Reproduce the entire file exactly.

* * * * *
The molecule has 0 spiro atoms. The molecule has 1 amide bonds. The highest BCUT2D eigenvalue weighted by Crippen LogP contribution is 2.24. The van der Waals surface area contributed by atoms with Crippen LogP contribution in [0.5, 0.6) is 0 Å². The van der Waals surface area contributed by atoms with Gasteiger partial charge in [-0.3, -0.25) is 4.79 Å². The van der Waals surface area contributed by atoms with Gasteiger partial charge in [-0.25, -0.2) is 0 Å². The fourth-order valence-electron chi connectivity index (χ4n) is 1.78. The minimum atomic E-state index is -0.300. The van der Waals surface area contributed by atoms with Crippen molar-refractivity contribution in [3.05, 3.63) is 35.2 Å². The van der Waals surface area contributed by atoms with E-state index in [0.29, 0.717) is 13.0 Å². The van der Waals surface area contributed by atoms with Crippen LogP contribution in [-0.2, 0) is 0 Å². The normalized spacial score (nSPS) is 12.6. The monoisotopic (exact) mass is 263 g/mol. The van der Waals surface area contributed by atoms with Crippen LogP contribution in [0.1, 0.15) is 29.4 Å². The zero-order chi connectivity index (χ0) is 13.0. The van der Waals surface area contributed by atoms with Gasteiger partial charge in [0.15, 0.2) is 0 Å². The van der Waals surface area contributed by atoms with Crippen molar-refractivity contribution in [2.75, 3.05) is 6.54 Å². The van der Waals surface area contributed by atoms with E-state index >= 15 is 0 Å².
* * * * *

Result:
The molecule has 0 spiro atoms. The molecule has 1 amide bonds. The highest BCUT2D eigenvalue weighted by Crippen LogP contribution is 2.24. The van der Waals surface area contributed by atoms with Crippen LogP contribution in [0.5, 0.6) is 0 Å². The van der Waals surface area contributed by atoms with Gasteiger partial charge in [-0.3, -0.25) is 4.79 Å². The van der Waals surface area contributed by atoms with Gasteiger partial charge in [-0.25, -0.2) is 0 Å². The fourth-order valence-electron chi connectivity index (χ4n) is 1.78. The minimum atomic E-state index is -0.300. The van der Waals surface area contributed by atoms with Crippen molar-refractivity contribution in [3.05, 3.63) is 35.2 Å². The van der Waals surface area contributed by atoms with E-state index in [0.29, 0.717) is 13.0 Å². The van der Waals surface area contributed by atoms with Crippen LogP contribution in [-0.2, 0) is 0 Å². The normalized spacial score (nSPS) is 12.6. The monoisotopic (exact) mass is 263 g/mol. The van der Waals surface area contributed by atoms with Crippen LogP contribution in [0.1, 0.15) is 29.4 Å². The zero-order chi connectivity index (χ0) is 13.0. The van der Waals surface area contributed by atoms with Gasteiger partial charge in [0.15, 0.2) is 0 Å². The van der Waals surface area contributed by atoms with Crippen molar-refractivity contribution in [2.75, 3.05) is 6.54 Å². The van der Waals surface area contributed by atoms with E-state index >= 15 is 0 Å².